12 comic book covers featuring super heroes and their secret identities
I was perusing one of my favorite sites, Cover Browser, the other day. It’s great. It has hundreds of galleries of comic book covers. Golden Age, Silver Age, Bronze Age as well as more modern comics, you can see it all. Some of the images are of great quality and some are blurry scans that look like they threw the comic book into the air and tried to take a picture with a cell phone from 2001. But it’s great fun to look at old issues of Superman, Batman, Hulk and Iron Man. You can find some real gems.
Looking through you can see all types of trends and gimmicks companies used when creating their covers. Anything to capture the public’s eye. One of the more prevalent gimmicks is to have the superhero appear on the cover alongside their secret identity. I’ve gathered 12 such examples of superhero and secret identity co-existing harmoniously on a comic book cover. Not only that, I’ve split the list into two sections. In the first section are 5 comic book covers featuring super heroes fighting their secret identities. The second section will feature the superhero interacting with their secret identity.
So here are the first 5 covers featuring superheroes fighting their secret identities. Thanks to Cover Browser for the majority of these images.
Action Comics #341 – Battle of the Alter Egos. Turns out the “extra” Clark Kent is another survivor of Krypton that DC loved to throw out in the ’60s and ’70s. He took over Clark’s identity and Supes had to straighten things out.
Flash vol 2 #15 – Wally West trashed by The Flash. This is the second Flash series. Wally West had taken over the Flash costume. There was a drug called Velocity-9 that gave the users temporary super speed. A junkie got a fake suit and totally sucker punched the living sh*t out of Wally.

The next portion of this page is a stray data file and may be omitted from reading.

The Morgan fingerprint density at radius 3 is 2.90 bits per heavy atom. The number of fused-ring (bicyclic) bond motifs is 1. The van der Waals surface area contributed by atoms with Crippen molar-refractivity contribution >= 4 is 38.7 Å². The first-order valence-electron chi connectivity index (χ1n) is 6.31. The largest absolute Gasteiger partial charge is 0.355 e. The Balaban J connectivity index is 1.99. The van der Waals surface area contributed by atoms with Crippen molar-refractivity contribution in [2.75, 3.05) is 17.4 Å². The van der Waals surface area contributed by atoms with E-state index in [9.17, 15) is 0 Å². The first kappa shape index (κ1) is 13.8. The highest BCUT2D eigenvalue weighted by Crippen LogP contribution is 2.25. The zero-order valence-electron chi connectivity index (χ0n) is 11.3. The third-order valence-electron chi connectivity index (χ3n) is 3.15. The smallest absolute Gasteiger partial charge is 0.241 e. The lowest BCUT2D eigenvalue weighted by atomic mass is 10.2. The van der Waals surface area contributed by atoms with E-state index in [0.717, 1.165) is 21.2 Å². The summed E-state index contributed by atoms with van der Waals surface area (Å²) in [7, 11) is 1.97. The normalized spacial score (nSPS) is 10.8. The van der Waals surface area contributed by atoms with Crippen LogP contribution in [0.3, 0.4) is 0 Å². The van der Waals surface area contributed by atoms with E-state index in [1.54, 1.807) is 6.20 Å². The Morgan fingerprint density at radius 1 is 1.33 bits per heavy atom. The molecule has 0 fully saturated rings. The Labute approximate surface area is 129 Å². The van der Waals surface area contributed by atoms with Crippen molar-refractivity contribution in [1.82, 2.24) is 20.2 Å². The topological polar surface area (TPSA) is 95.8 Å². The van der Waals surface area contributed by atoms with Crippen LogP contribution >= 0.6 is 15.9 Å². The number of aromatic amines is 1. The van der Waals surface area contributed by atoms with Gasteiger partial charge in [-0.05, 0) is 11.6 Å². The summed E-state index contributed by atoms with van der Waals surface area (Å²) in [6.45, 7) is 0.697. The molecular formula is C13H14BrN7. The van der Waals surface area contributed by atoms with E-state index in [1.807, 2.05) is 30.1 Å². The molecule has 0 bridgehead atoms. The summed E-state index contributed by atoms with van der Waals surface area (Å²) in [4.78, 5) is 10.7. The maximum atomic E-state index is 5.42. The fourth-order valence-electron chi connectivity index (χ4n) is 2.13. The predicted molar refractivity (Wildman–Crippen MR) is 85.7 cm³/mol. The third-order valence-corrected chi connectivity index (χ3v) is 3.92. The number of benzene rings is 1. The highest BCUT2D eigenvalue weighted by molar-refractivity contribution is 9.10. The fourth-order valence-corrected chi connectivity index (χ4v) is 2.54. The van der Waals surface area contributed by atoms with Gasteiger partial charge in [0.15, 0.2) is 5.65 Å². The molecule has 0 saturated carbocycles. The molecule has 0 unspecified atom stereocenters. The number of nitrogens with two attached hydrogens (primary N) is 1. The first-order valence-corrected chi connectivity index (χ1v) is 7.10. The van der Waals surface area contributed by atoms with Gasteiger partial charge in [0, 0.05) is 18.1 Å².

Web of Spider-man #117 – Spider-man vs Peter Parker. This is the beginning of one of the most controversial Spidey storylines ever – the Clone Saga. A clone of Peter reveals himself. He’s this homeless vagrant who then names himself Ben Reilly. Arguments develop over who is the clone and who is the real Peter. Peter is discovered to be the actual clone and Ben the “true” Peter. Clone Peter becomes so outraged he “accidentally” hits Mary Jane in the face. It’s pretty much insanity incarnate and due to high sales Marvel’s upper management kept the creative teams churning out the story for much longer than was originally planned.
Incredible Hulk #130 – Hulk vs Bruce Banner. This is an interesting story which has Banner going to a colleague of his to cure him of his Hulk persona. The experiment they attempt actually splits the Hulk and Banner into two separate beings. Finally free of Banner’s influence, The Hulk goes on a rampage. Despite being cured, Banner realizes he must recombine with Hulk in order to stop people from being hurt. Actually a really good story from 1970.
Iron Man #17 – Iron Man vs Tony Stark. Tony Stark being Tony Stark he has several LMDs (Life Model Decoys) he utilizes to fool his enemies. Well, Stark has his identity stolen by one of these LMDs. It believes it can make not only a better Iron Man, but a better Tony Stark than Tony Stark. The LMD nearly succeeds.
Now, here are 7 comic book covers featuring super heroes alongside their secret identities.
Marvel Two-in-One #100 – The Thing and Ben Grimm. This issue is written by one of my favorite comic book writers/artists; John Byrne. It is a direct followup to Marvel Two-in-One #50 (also written by Byrne) and it is the final issue of the series. The Thing travels to an alternate universe he visited back in issue #50 where that universe’s Ben Grimm had been cured of being The Thing. The Thing discovers that universe’s Earth had been ravaged by Galactus and left an empty husk with people trying to survive I Am Legend style. The Thing is captured by Red Skull and Ben has to rally survivors to rescue him.
DC Comics Presents #50 and #79 – Superman and Clark Kent. DC Comics Presents was like Superman’s Brave and the Bold. It was a team up book and sort of a “try out” book to showcase tier 2 heroes and villains. It featured appearances by regular heroes The Flash and Wonder Woman as well as Shazam, Masters of the Universe, Forgotten Villains, Challengers of the Unknown and Santa Claus. And, because DC loved to do it so much, Clark Kent made not one, but two appearances.
Superman #268, #296 and #297 – Superman and Clark Kent. Like I said, DC loved this Clark Kent/Superman gimmick cover. Here are three Superman covers featuring Superman alongside Clark Kent. In one cover Supes is bidding farewell to Clark Kent saying he doesn’t need him anymore and in another he’s watching thugs beat the ever lovin’ crap out of Clark. Supes is kind of a dick.